For this week’s cover story
, three of us from the Times
took a post-2 a.m. tour of Midtown, Electric Cowboy and Elevations to get some pictures and shout questions at strangers over the music. Fortunately, it’s easier to cold-start a conversation with someone when they’ve had 3 or 4 (or 9 or 10) drinks inside them. Unfortunately, although the willingness-to-talk curve goes up relative to the amount of alcohol consumed, the coherence-of-conversation curve moves in the opposite direction. Here are a few outtakes from a mostly sober night of inviting drunks to rant about city politics.
2 a.m., Midtown:
Dear Midtown, diviest of dives, a place as awful as it is essential. I got a beer and scanned the crowd for welcoming faces. There, a round, older gentleman playing pool. He smiled broadly to no one in particular, swaying to the band (which wasn’t terrible, as far as smoke-choked barroom blues rock goes) and waiting for his turn at the table. Surely he’d welcome a chat.
“Hey,” I said, sidling up to him. “I want to ask you a question. Have you heard about this new city ordinance?”
He threw his arm around my shoulders and danced with newfound vigor.
“They want to shut this place down at 2 a.m.” I shouted.
He tapped his cue against the floor in time to the beat, heaving me from side to side. Glowing with some secret pleasure, he grinned from ear to ear.
“What do you think about that?” I yelled into his ear, clasped in his embrace.
He laughed and laughed, clapped me on the back fraternally, and walked away to take his shot at the pool table.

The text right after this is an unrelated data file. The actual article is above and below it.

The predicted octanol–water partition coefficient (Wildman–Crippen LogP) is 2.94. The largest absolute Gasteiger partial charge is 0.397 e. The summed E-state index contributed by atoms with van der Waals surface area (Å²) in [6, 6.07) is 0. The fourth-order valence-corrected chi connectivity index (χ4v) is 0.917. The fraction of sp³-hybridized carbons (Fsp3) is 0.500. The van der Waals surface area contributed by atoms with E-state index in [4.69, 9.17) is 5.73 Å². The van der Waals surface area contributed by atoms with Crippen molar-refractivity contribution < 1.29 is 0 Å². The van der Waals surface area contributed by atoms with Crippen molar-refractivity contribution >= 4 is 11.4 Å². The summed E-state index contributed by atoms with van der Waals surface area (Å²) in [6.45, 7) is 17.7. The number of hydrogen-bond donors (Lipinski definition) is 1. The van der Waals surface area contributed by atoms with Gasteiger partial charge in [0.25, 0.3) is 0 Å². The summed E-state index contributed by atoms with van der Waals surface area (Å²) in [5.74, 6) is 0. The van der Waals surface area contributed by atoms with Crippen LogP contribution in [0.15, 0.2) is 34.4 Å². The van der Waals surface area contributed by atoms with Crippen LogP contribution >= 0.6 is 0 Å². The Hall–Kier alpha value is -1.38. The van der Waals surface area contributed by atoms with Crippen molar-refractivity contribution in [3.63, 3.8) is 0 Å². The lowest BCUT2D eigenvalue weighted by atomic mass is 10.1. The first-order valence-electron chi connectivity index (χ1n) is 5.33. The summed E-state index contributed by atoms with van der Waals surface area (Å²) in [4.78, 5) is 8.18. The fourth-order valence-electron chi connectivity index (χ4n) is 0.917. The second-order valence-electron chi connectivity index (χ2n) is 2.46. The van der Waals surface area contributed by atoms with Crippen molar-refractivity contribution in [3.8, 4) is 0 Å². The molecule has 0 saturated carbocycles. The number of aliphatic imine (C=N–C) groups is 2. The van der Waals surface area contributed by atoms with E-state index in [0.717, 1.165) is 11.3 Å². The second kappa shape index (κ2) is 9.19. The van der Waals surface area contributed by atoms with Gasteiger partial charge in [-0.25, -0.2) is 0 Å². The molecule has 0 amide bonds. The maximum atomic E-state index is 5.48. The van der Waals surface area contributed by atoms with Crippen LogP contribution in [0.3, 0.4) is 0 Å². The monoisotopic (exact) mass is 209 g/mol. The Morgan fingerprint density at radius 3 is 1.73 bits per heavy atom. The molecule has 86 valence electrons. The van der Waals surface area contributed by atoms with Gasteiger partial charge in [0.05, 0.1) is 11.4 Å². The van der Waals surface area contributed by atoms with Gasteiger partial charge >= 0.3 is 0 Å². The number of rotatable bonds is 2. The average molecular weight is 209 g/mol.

Didn’t go well, I reported to my friend Brian, who had generously agreed to come along with me for the night. What next?
“You could always try that
guy,” he said, pointing, “the ogre.”
The ogre is a smallish, raggedy man I began noticing around town after one evening last winter in which Brian and I watched him and two other dudes relentlessly heckle Stephanie Smittle at the Joint. It’s hard to imagine a more taciturn venue than the Joint, a softly-lit coffee shop in North Little Rock, or a less heckleable band than the Smittles. They consist of four aging rockers and Stephanie, a college acquaintance of mine who’s a young opera-trained soprano with a wide-open smile and a radiantly warm personality. They mostly play gentle, folksy music, as sweet and burnished as a Werther’s Original. Not really my thing, normally, but I’d been wanting to see Stephanie perform and it turned out to be really lovely; I think Brian and I were the only people in the crowd that night under fifty. And then, halfway through the set, this trio of drunk guys invaded the place. They sprawled out at an empty table — guffawing, shouting lewd suggestions to the stage, knocking over glass beer bottles to spangle noisily against the concrete floor. They talked during all the songs. They whooped and hollered and laughed at the chill radiating from the other tables. Imagine three criminals busting into your living room on a cozy winter evening and throwing your mug of peppermint-flavored cocoa into the fireplace — that’s what it felt like. They were vandals, Morlocks, ogres. Stephanie and her band suffered through the rest of the set, visibly pained, and eventually the three of them stumbled off to ruin someone else’s night.